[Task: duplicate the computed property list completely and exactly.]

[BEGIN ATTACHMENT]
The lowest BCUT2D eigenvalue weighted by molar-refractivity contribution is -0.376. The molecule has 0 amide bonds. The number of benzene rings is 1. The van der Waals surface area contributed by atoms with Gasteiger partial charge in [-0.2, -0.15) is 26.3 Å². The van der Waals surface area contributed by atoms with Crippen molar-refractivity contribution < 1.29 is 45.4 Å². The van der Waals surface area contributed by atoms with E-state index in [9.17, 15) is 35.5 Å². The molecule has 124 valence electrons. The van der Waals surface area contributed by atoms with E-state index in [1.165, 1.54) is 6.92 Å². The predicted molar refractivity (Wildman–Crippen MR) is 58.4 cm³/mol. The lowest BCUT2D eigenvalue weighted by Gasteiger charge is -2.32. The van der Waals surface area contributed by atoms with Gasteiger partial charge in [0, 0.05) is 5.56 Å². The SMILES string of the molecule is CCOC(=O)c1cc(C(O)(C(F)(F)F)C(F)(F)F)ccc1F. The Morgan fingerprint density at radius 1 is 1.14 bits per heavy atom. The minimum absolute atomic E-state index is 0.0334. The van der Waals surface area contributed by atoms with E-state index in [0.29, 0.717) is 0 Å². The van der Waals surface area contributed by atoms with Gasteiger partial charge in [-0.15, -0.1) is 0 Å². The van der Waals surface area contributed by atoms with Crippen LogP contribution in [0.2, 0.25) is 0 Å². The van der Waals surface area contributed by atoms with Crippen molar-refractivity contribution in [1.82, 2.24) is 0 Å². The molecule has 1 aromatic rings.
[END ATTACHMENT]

The lowest BCUT2D eigenvalue weighted by molar-refractivity contribution is -0.376. The molecule has 0 amide bonds. The number of benzene rings is 1. The van der Waals surface area contributed by atoms with Gasteiger partial charge in [-0.2, -0.15) is 26.3 Å². The van der Waals surface area contributed by atoms with Crippen molar-refractivity contribution < 1.29 is 45.4 Å². The van der Waals surface area contributed by atoms with E-state index in [9.17, 15) is 35.5 Å². The molecule has 124 valence electrons. The van der Waals surface area contributed by atoms with E-state index in [1.165, 1.54) is 6.92 Å². The predicted molar refractivity (Wildman–Crippen MR) is 58.4 cm³/mol. The lowest BCUT2D eigenvalue weighted by Gasteiger charge is -2.32. The van der Waals surface area contributed by atoms with Gasteiger partial charge in [0, 0.05) is 5.56 Å². The SMILES string of the molecule is CCOC(=O)c1cc(C(O)(C(F)(F)F)C(F)(F)F)ccc1F. The Morgan fingerprint density at radius 1 is 1.14 bits per heavy atom. The minimum absolute atomic E-state index is 0.0334. The van der Waals surface area contributed by atoms with E-state index in [0.29, 0.717) is 0 Å². The van der Waals surface area contributed by atoms with Gasteiger partial charge in [-0.15, -0.1) is 0 Å². The van der Waals surface area contributed by atoms with Crippen LogP contribution in [0.2, 0.25) is 0 Å². The van der Waals surface area contributed by atoms with Crippen molar-refractivity contribution in [1.82, 2.24) is 0 Å². The molecule has 1 aromatic rings.